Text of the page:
If Kagan played a role in drafting ObamaCare or formulating the administration’s legal defense, and is confirmed by the Senate, propriety would dictate that she recuse herself from any challenges to that law that reach the high court.  Supporters and opponents alike should be interested to know whether the Court will judge ObamaCare with nine justices on the bench, or eight.

NYT: Attorneys General Advance “a Credible Theory for Eviscerating” ObamaCare

The New York Times‘ Kevin Sack reports on the legal challenge to ObamaCare’s individual mandate launched by 20 state attorneys general:

Some legal scholars, including some who normally lean to the left, believe the states have identified the law’s weak spot and devised a credible theory for eviscerating it…

Jonathan Turley, who teaches at George Washington University Law School, said that if forced to bet, he would predict that the courts would uphold the health care law. But Mr. Turley said that the federal government’s case was far from open-and-shut, and that he found the arguments against the mandate compelling.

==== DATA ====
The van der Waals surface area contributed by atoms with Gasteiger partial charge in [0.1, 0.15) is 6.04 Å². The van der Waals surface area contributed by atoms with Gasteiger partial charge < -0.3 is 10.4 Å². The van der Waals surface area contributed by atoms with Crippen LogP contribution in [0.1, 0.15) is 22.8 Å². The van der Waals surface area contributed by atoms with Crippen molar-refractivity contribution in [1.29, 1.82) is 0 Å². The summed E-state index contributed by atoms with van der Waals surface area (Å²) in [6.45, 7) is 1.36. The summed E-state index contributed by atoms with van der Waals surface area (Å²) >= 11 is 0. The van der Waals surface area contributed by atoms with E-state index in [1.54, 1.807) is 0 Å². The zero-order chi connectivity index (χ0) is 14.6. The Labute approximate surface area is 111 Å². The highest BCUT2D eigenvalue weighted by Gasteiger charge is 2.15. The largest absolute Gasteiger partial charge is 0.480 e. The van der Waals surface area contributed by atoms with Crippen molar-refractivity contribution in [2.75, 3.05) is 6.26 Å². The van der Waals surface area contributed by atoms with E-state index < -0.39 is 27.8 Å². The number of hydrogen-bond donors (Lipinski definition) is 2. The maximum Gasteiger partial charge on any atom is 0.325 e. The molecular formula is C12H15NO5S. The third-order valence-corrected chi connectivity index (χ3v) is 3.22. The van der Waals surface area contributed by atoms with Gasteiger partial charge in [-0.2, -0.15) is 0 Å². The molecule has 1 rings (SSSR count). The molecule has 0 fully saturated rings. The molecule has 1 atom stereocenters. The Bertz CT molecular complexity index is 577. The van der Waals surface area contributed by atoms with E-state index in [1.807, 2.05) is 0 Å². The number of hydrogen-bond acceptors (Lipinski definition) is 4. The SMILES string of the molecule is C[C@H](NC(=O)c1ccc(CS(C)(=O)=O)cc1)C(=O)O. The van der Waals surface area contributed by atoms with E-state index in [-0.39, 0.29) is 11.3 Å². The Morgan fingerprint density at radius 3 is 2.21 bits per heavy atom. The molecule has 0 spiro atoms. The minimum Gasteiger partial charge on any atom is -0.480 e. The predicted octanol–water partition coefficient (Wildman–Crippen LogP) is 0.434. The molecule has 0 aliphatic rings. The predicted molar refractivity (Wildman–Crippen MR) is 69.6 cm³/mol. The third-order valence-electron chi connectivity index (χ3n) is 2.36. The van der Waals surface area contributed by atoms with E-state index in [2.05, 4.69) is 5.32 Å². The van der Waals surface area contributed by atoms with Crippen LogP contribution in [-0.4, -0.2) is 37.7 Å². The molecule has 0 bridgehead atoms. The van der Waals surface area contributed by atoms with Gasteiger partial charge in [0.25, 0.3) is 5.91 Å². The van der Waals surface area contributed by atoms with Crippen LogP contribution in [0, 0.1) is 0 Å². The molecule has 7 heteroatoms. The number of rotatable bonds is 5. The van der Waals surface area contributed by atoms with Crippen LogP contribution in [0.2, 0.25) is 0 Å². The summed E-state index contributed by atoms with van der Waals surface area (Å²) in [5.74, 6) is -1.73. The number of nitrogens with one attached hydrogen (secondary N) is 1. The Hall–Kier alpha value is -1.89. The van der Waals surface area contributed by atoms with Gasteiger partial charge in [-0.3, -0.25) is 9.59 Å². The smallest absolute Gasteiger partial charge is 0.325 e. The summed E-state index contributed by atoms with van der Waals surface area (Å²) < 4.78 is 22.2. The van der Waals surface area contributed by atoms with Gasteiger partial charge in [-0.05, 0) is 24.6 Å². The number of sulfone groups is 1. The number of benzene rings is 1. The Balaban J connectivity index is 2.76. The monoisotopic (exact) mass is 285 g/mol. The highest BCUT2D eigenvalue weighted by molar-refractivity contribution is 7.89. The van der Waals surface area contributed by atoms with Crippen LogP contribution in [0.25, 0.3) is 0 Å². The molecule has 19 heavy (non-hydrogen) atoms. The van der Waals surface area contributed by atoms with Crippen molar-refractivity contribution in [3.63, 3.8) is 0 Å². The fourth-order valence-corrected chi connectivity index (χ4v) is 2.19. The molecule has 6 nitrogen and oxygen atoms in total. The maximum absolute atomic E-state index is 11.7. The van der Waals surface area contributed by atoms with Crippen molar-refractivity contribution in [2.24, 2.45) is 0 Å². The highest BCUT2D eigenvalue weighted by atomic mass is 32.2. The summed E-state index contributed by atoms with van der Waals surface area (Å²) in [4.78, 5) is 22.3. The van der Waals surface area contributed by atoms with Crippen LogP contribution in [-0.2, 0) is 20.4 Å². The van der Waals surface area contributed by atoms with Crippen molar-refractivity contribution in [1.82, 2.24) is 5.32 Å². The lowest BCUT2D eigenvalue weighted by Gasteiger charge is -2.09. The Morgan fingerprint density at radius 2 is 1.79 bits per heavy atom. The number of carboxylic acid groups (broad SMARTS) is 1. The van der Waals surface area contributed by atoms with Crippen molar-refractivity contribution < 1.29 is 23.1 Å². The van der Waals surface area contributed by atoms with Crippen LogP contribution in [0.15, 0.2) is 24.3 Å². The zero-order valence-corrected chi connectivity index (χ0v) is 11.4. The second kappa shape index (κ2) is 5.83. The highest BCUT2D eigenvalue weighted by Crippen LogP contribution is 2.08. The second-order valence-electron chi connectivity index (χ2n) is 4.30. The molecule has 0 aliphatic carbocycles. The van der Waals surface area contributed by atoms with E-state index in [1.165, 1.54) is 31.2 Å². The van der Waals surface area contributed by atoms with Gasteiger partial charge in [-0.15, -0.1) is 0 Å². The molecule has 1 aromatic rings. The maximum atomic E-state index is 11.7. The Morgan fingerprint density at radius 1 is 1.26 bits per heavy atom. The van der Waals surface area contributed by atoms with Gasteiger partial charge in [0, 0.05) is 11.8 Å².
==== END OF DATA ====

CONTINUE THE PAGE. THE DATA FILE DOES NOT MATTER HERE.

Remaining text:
“There are few cases in the history of the court system that have a more significant assertion of authority by the government,” said Mr. Turley, a civil libertarian who acknowledged being strange bedfellows with the conservative theorists behind the lawsuit. “This case, more than any other, may give the court sticker shock in terms of its impact on federalism.”

Supporters claim the individual mandate will pass muster with the Supreme Court because in the past the Court has declared that the U.S. Constitution’s interstate commerce clause authorizes Congress to regulate non-commercial activity that affects interstate commerce. Sack writes:

Lawyers for the government will contend that, because of the cost-shifting nature of health insurance, people who do not obtain coverage inevitably affect the pricing and availability of policies for everyone else. That, they will argue, is enough to satisfy the Supreme Court’s test.

But to [the attorneys’ general outside counsel David] Rivkin, the acceptance of that argument would herald an era without limits.

“Every decision you can make as a human being has an economic footprint — whether to procreate, whether to marry,” he said. “To say that is enough for your behavior to be regulated transforms the Commerce Clause into an infinitely capacious font of power, whose exercise is only restricted by the Bill of Rights.”